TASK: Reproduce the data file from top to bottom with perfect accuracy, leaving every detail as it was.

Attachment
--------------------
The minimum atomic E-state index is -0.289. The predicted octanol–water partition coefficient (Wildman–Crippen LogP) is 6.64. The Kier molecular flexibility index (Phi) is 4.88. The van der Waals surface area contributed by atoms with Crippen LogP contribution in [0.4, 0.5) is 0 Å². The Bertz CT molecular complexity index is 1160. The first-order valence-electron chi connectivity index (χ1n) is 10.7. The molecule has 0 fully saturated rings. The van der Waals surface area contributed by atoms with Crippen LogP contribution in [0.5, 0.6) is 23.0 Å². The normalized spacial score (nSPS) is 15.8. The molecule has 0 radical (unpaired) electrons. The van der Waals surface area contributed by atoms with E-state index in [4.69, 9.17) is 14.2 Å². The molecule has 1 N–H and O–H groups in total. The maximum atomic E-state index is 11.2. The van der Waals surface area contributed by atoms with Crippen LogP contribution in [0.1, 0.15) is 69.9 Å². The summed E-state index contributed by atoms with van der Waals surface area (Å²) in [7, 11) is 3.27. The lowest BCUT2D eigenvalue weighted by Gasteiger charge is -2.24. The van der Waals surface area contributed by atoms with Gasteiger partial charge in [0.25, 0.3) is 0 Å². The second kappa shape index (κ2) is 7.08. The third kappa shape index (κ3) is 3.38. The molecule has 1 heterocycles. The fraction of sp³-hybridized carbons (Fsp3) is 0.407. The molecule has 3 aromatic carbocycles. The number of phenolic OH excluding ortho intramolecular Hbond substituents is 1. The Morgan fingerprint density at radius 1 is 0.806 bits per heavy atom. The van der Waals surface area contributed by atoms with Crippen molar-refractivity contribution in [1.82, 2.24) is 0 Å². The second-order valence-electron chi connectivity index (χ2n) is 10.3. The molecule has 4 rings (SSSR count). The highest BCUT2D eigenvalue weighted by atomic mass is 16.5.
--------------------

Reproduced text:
The minimum atomic E-state index is -0.289. The predicted octanol–water partition coefficient (Wildman–Crippen LogP) is 6.64. The Kier molecular flexibility index (Phi) is 4.88. The van der Waals surface area contributed by atoms with Crippen LogP contribution in [0.4, 0.5) is 0 Å². The Bertz CT molecular complexity index is 1160. The first-order valence-electron chi connectivity index (χ1n) is 10.7. The molecule has 0 fully saturated rings. The van der Waals surface area contributed by atoms with Crippen LogP contribution in [0.5, 0.6) is 23.0 Å². The normalized spacial score (nSPS) is 15.8. The molecule has 0 radical (unpaired) electrons. The van der Waals surface area contributed by atoms with E-state index in [4.69, 9.17) is 14.2 Å². The molecule has 1 N–H and O–H groups in total. The maximum atomic E-state index is 11.2. The van der Waals surface area contributed by atoms with Crippen LogP contribution in [0.1, 0.15) is 69.9 Å². The summed E-state index contributed by atoms with van der Waals surface area (Å²) in [7, 11) is 3.27. The lowest BCUT2D eigenvalue weighted by Gasteiger charge is -2.24. The van der Waals surface area contributed by atoms with Gasteiger partial charge in [0.25, 0.3) is 0 Å². The second kappa shape index (κ2) is 7.08. The third kappa shape index (κ3) is 3.38. The molecule has 1 heterocycles. The fraction of sp³-hybridized carbons (Fsp3) is 0.407. The molecule has 3 aromatic carbocycles. The number of phenolic OH excluding ortho intramolecular Hbond substituents is 1. The Morgan fingerprint density at radius 1 is 0.806 bits per heavy atom. The van der Waals surface area contributed by atoms with Crippen molar-refractivity contribution in [1.82, 2.24) is 0 Å². The second-order valence-electron chi connectivity index (χ2n) is 10.3. The molecule has 4 rings (SSSR count). The highest BCUT2D eigenvalue weighted by atomic mass is 16.5.